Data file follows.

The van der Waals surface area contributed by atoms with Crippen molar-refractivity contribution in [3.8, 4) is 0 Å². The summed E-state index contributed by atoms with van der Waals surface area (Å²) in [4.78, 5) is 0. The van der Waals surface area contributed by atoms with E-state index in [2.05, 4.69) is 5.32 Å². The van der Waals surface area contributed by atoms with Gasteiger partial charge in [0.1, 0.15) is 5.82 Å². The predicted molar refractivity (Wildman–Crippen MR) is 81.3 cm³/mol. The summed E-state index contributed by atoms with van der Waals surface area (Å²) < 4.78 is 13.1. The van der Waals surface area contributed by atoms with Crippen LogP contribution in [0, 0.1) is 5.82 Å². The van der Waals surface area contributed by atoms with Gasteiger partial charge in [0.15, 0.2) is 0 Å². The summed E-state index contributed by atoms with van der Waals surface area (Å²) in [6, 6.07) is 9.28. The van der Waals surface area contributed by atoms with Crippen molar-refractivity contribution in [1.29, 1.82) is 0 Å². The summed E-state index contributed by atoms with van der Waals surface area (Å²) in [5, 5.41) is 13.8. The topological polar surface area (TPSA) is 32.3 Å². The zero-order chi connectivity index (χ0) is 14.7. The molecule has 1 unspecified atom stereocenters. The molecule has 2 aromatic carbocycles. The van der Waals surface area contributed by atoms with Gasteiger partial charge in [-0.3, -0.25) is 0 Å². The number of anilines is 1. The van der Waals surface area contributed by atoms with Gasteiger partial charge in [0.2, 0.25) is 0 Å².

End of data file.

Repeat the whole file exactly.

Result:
The van der Waals surface area contributed by atoms with Crippen molar-refractivity contribution in [3.8, 4) is 0 Å². The summed E-state index contributed by atoms with van der Waals surface area (Å²) in [4.78, 5) is 0. The van der Waals surface area contributed by atoms with E-state index in [2.05, 4.69) is 5.32 Å². The van der Waals surface area contributed by atoms with Gasteiger partial charge in [0.1, 0.15) is 5.82 Å². The predicted molar refractivity (Wildman–Crippen MR) is 81.3 cm³/mol. The summed E-state index contributed by atoms with van der Waals surface area (Å²) < 4.78 is 13.1. The van der Waals surface area contributed by atoms with Crippen LogP contribution in [0, 0.1) is 5.82 Å². The van der Waals surface area contributed by atoms with Gasteiger partial charge in [0.15, 0.2) is 0 Å². The summed E-state index contributed by atoms with van der Waals surface area (Å²) in [6, 6.07) is 9.28. The van der Waals surface area contributed by atoms with Crippen molar-refractivity contribution in [1.29, 1.82) is 0 Å². The summed E-state index contributed by atoms with van der Waals surface area (Å²) in [5, 5.41) is 13.8. The topological polar surface area (TPSA) is 32.3 Å². The zero-order chi connectivity index (χ0) is 14.7. The molecule has 1 unspecified atom stereocenters. The molecule has 2 aromatic carbocycles. The van der Waals surface area contributed by atoms with Gasteiger partial charge in [-0.3, -0.25) is 0 Å². The number of anilines is 1. The van der Waals surface area contributed by atoms with Gasteiger partial charge in [0.2, 0.25) is 0 Å².